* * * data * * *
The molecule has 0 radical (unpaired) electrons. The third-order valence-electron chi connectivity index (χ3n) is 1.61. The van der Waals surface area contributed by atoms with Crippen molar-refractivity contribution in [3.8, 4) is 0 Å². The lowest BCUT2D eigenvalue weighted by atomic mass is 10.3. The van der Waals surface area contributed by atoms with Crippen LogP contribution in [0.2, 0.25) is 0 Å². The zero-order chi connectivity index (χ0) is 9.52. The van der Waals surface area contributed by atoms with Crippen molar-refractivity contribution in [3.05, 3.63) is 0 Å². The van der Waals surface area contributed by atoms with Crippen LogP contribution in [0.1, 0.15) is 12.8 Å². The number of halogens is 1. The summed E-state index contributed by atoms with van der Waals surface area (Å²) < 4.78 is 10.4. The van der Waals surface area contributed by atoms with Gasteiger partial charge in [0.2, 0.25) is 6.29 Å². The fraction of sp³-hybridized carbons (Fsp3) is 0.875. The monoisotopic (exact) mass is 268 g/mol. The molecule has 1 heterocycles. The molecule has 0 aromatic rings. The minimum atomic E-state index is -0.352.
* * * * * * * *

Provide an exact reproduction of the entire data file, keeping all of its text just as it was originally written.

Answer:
The molecule has 0 radical (unpaired) electrons. The third-order valence-electron chi connectivity index (χ3n) is 1.61. The van der Waals surface area contributed by atoms with Crippen molar-refractivity contribution in [3.8, 4) is 0 Å². The lowest BCUT2D eigenvalue weighted by atomic mass is 10.3. The van der Waals surface area contributed by atoms with Crippen LogP contribution in [0.2, 0.25) is 0 Å². The zero-order chi connectivity index (χ0) is 9.52. The van der Waals surface area contributed by atoms with Crippen molar-refractivity contribution in [3.05, 3.63) is 0 Å². The van der Waals surface area contributed by atoms with Crippen LogP contribution in [0.1, 0.15) is 12.8 Å². The number of halogens is 1. The summed E-state index contributed by atoms with van der Waals surface area (Å²) < 4.78 is 10.4. The van der Waals surface area contributed by atoms with Gasteiger partial charge in [0.2, 0.25) is 6.29 Å². The fraction of sp³-hybridized carbons (Fsp3) is 0.875. The monoisotopic (exact) mass is 268 g/mol. The molecule has 1 heterocycles. The molecule has 0 aromatic rings. The minimum atomic E-state index is -0.352.